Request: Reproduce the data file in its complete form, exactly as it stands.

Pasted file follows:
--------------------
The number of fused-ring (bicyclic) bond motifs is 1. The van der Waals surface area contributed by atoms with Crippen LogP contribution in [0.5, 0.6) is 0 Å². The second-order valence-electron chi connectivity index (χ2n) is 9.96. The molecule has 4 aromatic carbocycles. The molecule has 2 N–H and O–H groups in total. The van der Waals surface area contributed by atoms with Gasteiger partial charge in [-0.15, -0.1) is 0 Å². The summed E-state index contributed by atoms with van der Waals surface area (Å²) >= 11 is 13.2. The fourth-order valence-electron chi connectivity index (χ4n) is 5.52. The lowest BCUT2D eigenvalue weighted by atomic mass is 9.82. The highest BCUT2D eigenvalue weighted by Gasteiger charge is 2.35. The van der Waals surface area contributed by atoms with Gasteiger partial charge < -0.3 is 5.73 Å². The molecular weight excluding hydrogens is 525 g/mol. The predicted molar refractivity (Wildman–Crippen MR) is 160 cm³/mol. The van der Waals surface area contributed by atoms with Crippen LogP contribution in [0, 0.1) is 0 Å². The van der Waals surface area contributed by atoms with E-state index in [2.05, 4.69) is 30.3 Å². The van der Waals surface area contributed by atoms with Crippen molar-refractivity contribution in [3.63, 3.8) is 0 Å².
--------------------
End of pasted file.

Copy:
The number of fused-ring (bicyclic) bond motifs is 1. The van der Waals surface area contributed by atoms with Crippen LogP contribution in [0.5, 0.6) is 0 Å². The second-order valence-electron chi connectivity index (χ2n) is 9.96. The molecule has 4 aromatic carbocycles. The molecule has 2 N–H and O–H groups in total. The van der Waals surface area contributed by atoms with Gasteiger partial charge in [-0.15, -0.1) is 0 Å². The summed E-state index contributed by atoms with van der Waals surface area (Å²) >= 11 is 13.2. The fourth-order valence-electron chi connectivity index (χ4n) is 5.52. The lowest BCUT2D eigenvalue weighted by atomic mass is 9.82. The highest BCUT2D eigenvalue weighted by Gasteiger charge is 2.35. The van der Waals surface area contributed by atoms with Gasteiger partial charge < -0.3 is 5.73 Å². The molecular weight excluding hydrogens is 525 g/mol. The predicted molar refractivity (Wildman–Crippen MR) is 160 cm³/mol. The van der Waals surface area contributed by atoms with Crippen LogP contribution in [0, 0.1) is 0 Å². The van der Waals surface area contributed by atoms with E-state index in [2.05, 4.69) is 30.3 Å². The van der Waals surface area contributed by atoms with Crippen molar-refractivity contribution in [3.63, 3.8) is 0 Å².